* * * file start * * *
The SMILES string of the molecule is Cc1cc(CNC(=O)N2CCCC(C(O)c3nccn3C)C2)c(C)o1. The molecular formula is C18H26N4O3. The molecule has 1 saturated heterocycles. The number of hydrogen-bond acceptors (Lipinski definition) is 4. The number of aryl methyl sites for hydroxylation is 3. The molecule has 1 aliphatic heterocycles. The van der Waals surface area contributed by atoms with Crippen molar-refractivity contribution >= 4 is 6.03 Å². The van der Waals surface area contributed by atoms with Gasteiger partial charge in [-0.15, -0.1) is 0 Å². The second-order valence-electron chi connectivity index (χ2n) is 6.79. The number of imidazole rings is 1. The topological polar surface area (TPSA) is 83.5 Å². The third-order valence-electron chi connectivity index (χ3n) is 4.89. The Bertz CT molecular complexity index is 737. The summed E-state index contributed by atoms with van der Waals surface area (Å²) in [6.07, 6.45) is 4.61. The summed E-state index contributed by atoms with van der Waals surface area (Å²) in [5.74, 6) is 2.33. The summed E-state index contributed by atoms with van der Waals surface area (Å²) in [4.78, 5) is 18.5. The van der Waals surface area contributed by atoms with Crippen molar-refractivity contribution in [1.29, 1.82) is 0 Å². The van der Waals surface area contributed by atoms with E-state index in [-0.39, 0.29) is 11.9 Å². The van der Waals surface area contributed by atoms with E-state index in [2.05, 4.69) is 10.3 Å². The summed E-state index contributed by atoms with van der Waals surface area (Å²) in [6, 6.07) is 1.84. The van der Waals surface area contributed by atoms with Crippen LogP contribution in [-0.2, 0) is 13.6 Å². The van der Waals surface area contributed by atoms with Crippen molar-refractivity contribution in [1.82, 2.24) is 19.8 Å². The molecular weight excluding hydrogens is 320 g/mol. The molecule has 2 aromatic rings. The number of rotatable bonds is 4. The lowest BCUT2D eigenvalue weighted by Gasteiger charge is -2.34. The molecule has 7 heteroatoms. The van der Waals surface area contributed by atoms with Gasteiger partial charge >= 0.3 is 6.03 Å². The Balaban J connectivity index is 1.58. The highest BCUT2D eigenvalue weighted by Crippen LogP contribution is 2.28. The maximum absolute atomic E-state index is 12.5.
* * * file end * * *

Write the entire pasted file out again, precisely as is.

The SMILES string of the molecule is Cc1cc(CNC(=O)N2CCCC(C(O)c3nccn3C)C2)c(C)o1. The molecular formula is C18H26N4O3. The molecule has 1 saturated heterocycles. The number of hydrogen-bond acceptors (Lipinski definition) is 4. The number of aryl methyl sites for hydroxylation is 3. The molecule has 1 aliphatic heterocycles. The van der Waals surface area contributed by atoms with Crippen molar-refractivity contribution >= 4 is 6.03 Å². The van der Waals surface area contributed by atoms with Gasteiger partial charge in [-0.15, -0.1) is 0 Å². The second-order valence-electron chi connectivity index (χ2n) is 6.79. The number of imidazole rings is 1. The topological polar surface area (TPSA) is 83.5 Å². The third-order valence-electron chi connectivity index (χ3n) is 4.89. The Bertz CT molecular complexity index is 737. The summed E-state index contributed by atoms with van der Waals surface area (Å²) in [6.07, 6.45) is 4.61. The summed E-state index contributed by atoms with van der Waals surface area (Å²) in [5.74, 6) is 2.33. The summed E-state index contributed by atoms with van der Waals surface area (Å²) in [4.78, 5) is 18.5. The van der Waals surface area contributed by atoms with Crippen molar-refractivity contribution in [1.29, 1.82) is 0 Å². The van der Waals surface area contributed by atoms with E-state index in [-0.39, 0.29) is 11.9 Å². The van der Waals surface area contributed by atoms with E-state index in [2.05, 4.69) is 10.3 Å². The summed E-state index contributed by atoms with van der Waals surface area (Å²) in [6, 6.07) is 1.84. The van der Waals surface area contributed by atoms with Crippen LogP contribution in [-0.2, 0) is 13.6 Å². The van der Waals surface area contributed by atoms with Crippen molar-refractivity contribution in [1.82, 2.24) is 19.8 Å². The molecular weight excluding hydrogens is 320 g/mol. The molecule has 2 aromatic rings. The number of rotatable bonds is 4. The lowest BCUT2D eigenvalue weighted by Gasteiger charge is -2.34. The molecule has 7 heteroatoms. The van der Waals surface area contributed by atoms with Gasteiger partial charge >= 0.3 is 6.03 Å². The Balaban J connectivity index is 1.58. The highest BCUT2D eigenvalue weighted by Crippen LogP contribution is 2.28. The maximum absolute atomic E-state index is 12.5.